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About The courier. (Lincoln, Neb.) 1894-1903 | View Entire Issue (Nov. 16, 1901)
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LINCOLN, NEBRASKA, SATURDAY, NOVEMBER 1C, 1901
ESTABLISHED IN ISSfi
AN EDIFICE MAGNIFICENT
Methodists of Lincoln to Dedicate New
House of Worship Sunday, November 17
Siarcely two yeais have passed since
the destruction of St. Paul's Methodist
Episcopal church in one of the most
disastrous fires that ever occurred in
the history of Lincoln, yet a beautiful
ami magnificent edifice has been
reeled on the site once occupied by
the burned building at M and Twelfth
streets, and the members of the con
gregation will meet tomorrow for the
purpose of celebrating their triumph.
It was one cloudy September morn
ing in 1S99 that Slethodists in all parts
if the city and in all sections of the
-tate wer shocked by the intelligence
that the magnificent home of the first
ongregation in the city of Lincoln had
been destroyed. The structure had
been erected at a cost of $45,000 and the
debt had been wholly paid.
In the same conflagration the city
library was also wiped out. This dis
aster was soon repaired by thegen
irosity of Andrew Carnegie, who gave
$73,000 for a new building. Xo such
benevolence was in store for the
. lurch people.
J Hut the pastor and the leaders of the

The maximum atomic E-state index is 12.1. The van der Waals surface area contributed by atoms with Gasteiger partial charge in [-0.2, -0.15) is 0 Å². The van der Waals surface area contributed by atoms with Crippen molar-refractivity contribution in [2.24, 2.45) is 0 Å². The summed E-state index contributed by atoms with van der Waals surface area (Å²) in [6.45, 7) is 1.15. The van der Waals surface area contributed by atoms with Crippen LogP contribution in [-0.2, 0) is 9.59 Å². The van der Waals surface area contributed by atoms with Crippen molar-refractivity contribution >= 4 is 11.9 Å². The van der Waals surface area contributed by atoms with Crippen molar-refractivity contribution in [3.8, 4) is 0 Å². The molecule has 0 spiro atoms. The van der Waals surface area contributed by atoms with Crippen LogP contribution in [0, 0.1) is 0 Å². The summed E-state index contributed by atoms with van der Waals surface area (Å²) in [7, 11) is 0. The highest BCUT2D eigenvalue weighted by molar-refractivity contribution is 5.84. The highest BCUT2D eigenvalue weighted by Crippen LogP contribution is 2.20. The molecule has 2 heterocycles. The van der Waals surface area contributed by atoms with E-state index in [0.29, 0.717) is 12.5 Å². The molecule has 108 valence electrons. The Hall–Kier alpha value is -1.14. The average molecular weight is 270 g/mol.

ongregation did not yield to despair.
Mmost before the ruins had ceased
burning a meeting had been called to
onsider the situation. From all parts
"f the state came messages of con
dolence and assurances of financial
Arrangements were made to hold
meetings each Sunday in the Oliver
theatre. A subscription list was at
nce started and a committee appoint
"1 to canvass for funds. Discouraging
obstacles were swept aside by the en
thusiasm of the members and in an
incredibly short time work was com
menced on the new building.
The building as completed at a co.-t
of 163,000. Material worth fully $3.m"
as available from the old structure.
With furniture and interior decorations
the church as it will appear to the
ongregation and visitors tomorrow.
ill cost between $S.",000 and $90,000.
!t. many it is claimed that St. Paul's
the most magnificent church building
in the state.
The main entrance is at the corner
,,f M and Twelfth streets. From the
vestibule one can get to the auditorium
" the right or the primary department
n the left while a eorri-Jor leads one to
the Sunday school room, which is sepa
rated from the auditorium by a mov
The pulpit, organ and the loft for
the choir occupy the northeast corner
of the church. The auditorium has a
bating rapacity of 7.10 and the Sunday
sehool room seats 3."0. In all 1,200 or
1,300 People can listen to exercises in
'n the primary room of the chinch.
'e seating capacity is 2C0. This room